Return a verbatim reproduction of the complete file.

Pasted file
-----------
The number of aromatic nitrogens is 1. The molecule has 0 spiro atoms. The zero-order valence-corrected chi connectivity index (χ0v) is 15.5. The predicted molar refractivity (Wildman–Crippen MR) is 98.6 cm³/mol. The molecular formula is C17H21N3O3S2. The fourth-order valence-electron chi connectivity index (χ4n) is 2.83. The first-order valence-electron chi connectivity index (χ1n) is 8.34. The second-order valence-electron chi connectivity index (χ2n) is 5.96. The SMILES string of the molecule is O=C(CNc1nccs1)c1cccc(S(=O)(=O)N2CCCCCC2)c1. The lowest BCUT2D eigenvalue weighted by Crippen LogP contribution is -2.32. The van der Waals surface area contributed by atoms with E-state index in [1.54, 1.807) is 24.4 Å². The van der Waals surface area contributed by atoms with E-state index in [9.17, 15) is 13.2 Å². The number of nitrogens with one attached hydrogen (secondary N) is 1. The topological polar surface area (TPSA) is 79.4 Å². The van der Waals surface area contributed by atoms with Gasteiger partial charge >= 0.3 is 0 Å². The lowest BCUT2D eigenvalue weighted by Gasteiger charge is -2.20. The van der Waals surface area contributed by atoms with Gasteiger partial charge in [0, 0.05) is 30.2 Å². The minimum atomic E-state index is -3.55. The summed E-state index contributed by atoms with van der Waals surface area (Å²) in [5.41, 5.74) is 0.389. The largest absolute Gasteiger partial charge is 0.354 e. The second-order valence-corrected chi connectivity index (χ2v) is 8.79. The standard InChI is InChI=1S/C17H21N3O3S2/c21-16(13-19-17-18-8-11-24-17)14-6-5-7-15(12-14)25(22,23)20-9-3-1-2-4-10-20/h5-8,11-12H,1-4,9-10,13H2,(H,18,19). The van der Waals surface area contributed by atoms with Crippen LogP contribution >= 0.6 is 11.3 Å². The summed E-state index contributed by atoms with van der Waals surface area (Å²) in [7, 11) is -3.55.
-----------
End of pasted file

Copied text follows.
The number of aromatic nitrogens is 1. The molecule has 0 spiro atoms. The zero-order valence-corrected chi connectivity index (χ0v) is 15.5. The predicted molar refractivity (Wildman–Crippen MR) is 98.6 cm³/mol. The molecular formula is C17H21N3O3S2. The fourth-order valence-electron chi connectivity index (χ4n) is 2.83. The first-order valence-electron chi connectivity index (χ1n) is 8.34. The second-order valence-electron chi connectivity index (χ2n) is 5.96. The SMILES string of the molecule is O=C(CNc1nccs1)c1cccc(S(=O)(=O)N2CCCCCC2)c1. The lowest BCUT2D eigenvalue weighted by Crippen LogP contribution is -2.32. The van der Waals surface area contributed by atoms with E-state index in [1.54, 1.807) is 24.4 Å². The van der Waals surface area contributed by atoms with E-state index in [9.17, 15) is 13.2 Å². The number of nitrogens with one attached hydrogen (secondary N) is 1. The topological polar surface area (TPSA) is 79.4 Å². The van der Waals surface area contributed by atoms with Gasteiger partial charge >= 0.3 is 0 Å². The lowest BCUT2D eigenvalue weighted by Gasteiger charge is -2.20. The van der Waals surface area contributed by atoms with Gasteiger partial charge in [0, 0.05) is 30.2 Å². The minimum atomic E-state index is -3.55. The summed E-state index contributed by atoms with van der Waals surface area (Å²) in [5.41, 5.74) is 0.389. The largest absolute Gasteiger partial charge is 0.354 e. The second-order valence-corrected chi connectivity index (χ2v) is 8.79. The standard InChI is InChI=1S/C17H21N3O3S2/c21-16(13-19-17-18-8-11-24-17)14-6-5-7-15(12-14)25(22,23)20-9-3-1-2-4-10-20/h5-8,11-12H,1-4,9-10,13H2,(H,18,19). The van der Waals surface area contributed by atoms with Crippen LogP contribution >= 0.6 is 11.3 Å². The summed E-state index contributed by atoms with van der Waals surface area (Å²) in [7, 11) is -3.55.